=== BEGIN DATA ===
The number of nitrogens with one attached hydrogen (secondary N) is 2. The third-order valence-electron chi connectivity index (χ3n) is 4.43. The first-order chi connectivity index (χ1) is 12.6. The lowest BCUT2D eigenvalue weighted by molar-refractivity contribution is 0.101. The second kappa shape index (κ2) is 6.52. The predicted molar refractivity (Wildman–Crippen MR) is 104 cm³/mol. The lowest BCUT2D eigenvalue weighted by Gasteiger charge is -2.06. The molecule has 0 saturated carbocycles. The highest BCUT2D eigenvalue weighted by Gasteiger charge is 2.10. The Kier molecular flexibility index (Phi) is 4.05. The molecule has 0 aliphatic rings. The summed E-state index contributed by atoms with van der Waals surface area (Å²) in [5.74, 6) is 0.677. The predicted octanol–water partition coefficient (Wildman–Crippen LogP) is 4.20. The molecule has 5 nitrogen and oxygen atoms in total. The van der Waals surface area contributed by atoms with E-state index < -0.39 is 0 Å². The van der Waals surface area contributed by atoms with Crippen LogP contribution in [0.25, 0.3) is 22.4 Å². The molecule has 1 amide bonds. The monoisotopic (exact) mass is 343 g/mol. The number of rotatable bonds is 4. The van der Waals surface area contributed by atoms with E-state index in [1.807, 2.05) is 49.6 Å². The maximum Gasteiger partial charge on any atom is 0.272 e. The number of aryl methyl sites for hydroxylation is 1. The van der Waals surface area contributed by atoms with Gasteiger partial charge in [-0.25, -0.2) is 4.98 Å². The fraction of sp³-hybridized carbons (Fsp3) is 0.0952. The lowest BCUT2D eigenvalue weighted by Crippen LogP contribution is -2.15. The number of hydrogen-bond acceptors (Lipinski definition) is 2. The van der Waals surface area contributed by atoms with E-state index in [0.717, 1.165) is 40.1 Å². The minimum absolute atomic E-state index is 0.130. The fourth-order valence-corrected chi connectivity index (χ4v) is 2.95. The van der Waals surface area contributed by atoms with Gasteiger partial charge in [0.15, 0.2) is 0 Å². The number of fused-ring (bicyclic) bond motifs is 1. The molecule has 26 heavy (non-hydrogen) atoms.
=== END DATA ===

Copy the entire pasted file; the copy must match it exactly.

The number of nitrogens with one attached hydrogen (secondary N) is 2. The third-order valence-electron chi connectivity index (χ3n) is 4.43. The first-order chi connectivity index (χ1) is 12.6. The lowest BCUT2D eigenvalue weighted by molar-refractivity contribution is 0.101. The second kappa shape index (κ2) is 6.52. The predicted molar refractivity (Wildman–Crippen MR) is 104 cm³/mol. The lowest BCUT2D eigenvalue weighted by Gasteiger charge is -2.06. The molecule has 0 saturated carbocycles. The highest BCUT2D eigenvalue weighted by Gasteiger charge is 2.10. The Kier molecular flexibility index (Phi) is 4.05. The molecule has 0 aliphatic rings. The summed E-state index contributed by atoms with van der Waals surface area (Å²) in [5.74, 6) is 0.677. The predicted octanol–water partition coefficient (Wildman–Crippen LogP) is 4.20. The molecule has 5 nitrogen and oxygen atoms in total. The van der Waals surface area contributed by atoms with E-state index < -0.39 is 0 Å². The van der Waals surface area contributed by atoms with Crippen LogP contribution in [0.25, 0.3) is 22.4 Å². The molecule has 1 amide bonds. The monoisotopic (exact) mass is 343 g/mol. The number of rotatable bonds is 4. The van der Waals surface area contributed by atoms with E-state index in [1.807, 2.05) is 49.6 Å². The maximum Gasteiger partial charge on any atom is 0.272 e. The number of aryl methyl sites for hydroxylation is 1. The van der Waals surface area contributed by atoms with Gasteiger partial charge in [-0.25, -0.2) is 4.98 Å². The fraction of sp³-hybridized carbons (Fsp3) is 0.0952. The lowest BCUT2D eigenvalue weighted by Crippen LogP contribution is -2.15. The number of hydrogen-bond acceptors (Lipinski definition) is 2. The van der Waals surface area contributed by atoms with E-state index in [0.717, 1.165) is 40.1 Å². The minimum absolute atomic E-state index is 0.130. The fourth-order valence-corrected chi connectivity index (χ4v) is 2.95. The van der Waals surface area contributed by atoms with Gasteiger partial charge in [0.15, 0.2) is 0 Å². The number of fused-ring (bicyclic) bond motifs is 1. The molecule has 26 heavy (non-hydrogen) atoms.